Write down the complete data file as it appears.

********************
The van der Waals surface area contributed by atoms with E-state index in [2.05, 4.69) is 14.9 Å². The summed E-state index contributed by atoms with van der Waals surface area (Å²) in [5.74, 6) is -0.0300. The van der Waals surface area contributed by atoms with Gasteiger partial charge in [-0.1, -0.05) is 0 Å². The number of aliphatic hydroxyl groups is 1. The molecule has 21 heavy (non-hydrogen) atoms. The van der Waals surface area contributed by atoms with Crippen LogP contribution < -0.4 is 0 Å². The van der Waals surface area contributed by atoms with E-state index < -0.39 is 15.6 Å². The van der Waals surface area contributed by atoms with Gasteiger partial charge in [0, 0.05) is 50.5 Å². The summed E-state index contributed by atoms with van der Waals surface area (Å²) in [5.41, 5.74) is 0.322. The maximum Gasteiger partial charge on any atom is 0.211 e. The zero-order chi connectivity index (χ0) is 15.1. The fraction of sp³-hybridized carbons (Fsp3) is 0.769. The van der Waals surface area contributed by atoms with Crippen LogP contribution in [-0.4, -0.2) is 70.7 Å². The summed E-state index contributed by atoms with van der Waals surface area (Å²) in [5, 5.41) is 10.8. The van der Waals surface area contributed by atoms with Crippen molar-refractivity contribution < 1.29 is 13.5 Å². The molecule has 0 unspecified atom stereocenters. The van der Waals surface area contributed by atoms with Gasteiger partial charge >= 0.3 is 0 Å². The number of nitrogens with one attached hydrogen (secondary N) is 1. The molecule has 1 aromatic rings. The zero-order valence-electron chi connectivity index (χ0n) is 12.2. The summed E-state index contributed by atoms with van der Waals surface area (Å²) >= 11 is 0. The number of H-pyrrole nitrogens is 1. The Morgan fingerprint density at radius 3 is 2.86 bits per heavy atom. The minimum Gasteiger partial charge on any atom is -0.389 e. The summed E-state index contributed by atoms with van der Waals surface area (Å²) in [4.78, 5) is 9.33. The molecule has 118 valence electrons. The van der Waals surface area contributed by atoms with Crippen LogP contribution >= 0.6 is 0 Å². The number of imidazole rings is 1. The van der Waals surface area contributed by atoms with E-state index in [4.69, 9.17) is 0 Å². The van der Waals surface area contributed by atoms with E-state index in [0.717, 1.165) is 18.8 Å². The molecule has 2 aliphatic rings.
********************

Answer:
The van der Waals surface area contributed by atoms with E-state index in [2.05, 4.69) is 14.9 Å². The summed E-state index contributed by atoms with van der Waals surface area (Å²) in [5.74, 6) is -0.0300. The van der Waals surface area contributed by atoms with Gasteiger partial charge in [-0.1, -0.05) is 0 Å². The number of aliphatic hydroxyl groups is 1. The molecule has 21 heavy (non-hydrogen) atoms. The van der Waals surface area contributed by atoms with Crippen LogP contribution < -0.4 is 0 Å². The van der Waals surface area contributed by atoms with E-state index < -0.39 is 15.6 Å². The van der Waals surface area contributed by atoms with Gasteiger partial charge in [0, 0.05) is 50.5 Å². The summed E-state index contributed by atoms with van der Waals surface area (Å²) in [5.41, 5.74) is 0.322. The maximum Gasteiger partial charge on any atom is 0.211 e. The zero-order chi connectivity index (χ0) is 15.1. The fraction of sp³-hybridized carbons (Fsp3) is 0.769. The van der Waals surface area contributed by atoms with Crippen LogP contribution in [-0.4, -0.2) is 70.7 Å². The summed E-state index contributed by atoms with van der Waals surface area (Å²) in [5, 5.41) is 10.8. The van der Waals surface area contributed by atoms with Crippen molar-refractivity contribution < 1.29 is 13.5 Å². The molecule has 0 unspecified atom stereocenters. The van der Waals surface area contributed by atoms with Gasteiger partial charge >= 0.3 is 0 Å². The number of nitrogens with one attached hydrogen (secondary N) is 1. The molecule has 1 aromatic rings. The zero-order valence-electron chi connectivity index (χ0n) is 12.2. The summed E-state index contributed by atoms with van der Waals surface area (Å²) >= 11 is 0. The number of H-pyrrole nitrogens is 1. The Morgan fingerprint density at radius 3 is 2.86 bits per heavy atom. The minimum Gasteiger partial charge on any atom is -0.389 e. The summed E-state index contributed by atoms with van der Waals surface area (Å²) in [4.78, 5) is 9.33. The molecule has 118 valence electrons. The van der Waals surface area contributed by atoms with Crippen LogP contribution >= 0.6 is 0 Å². The number of imidazole rings is 1. The van der Waals surface area contributed by atoms with E-state index in [4.69, 9.17) is 0 Å². The van der Waals surface area contributed by atoms with E-state index in [0.717, 1.165) is 18.8 Å². The molecule has 2 aliphatic rings.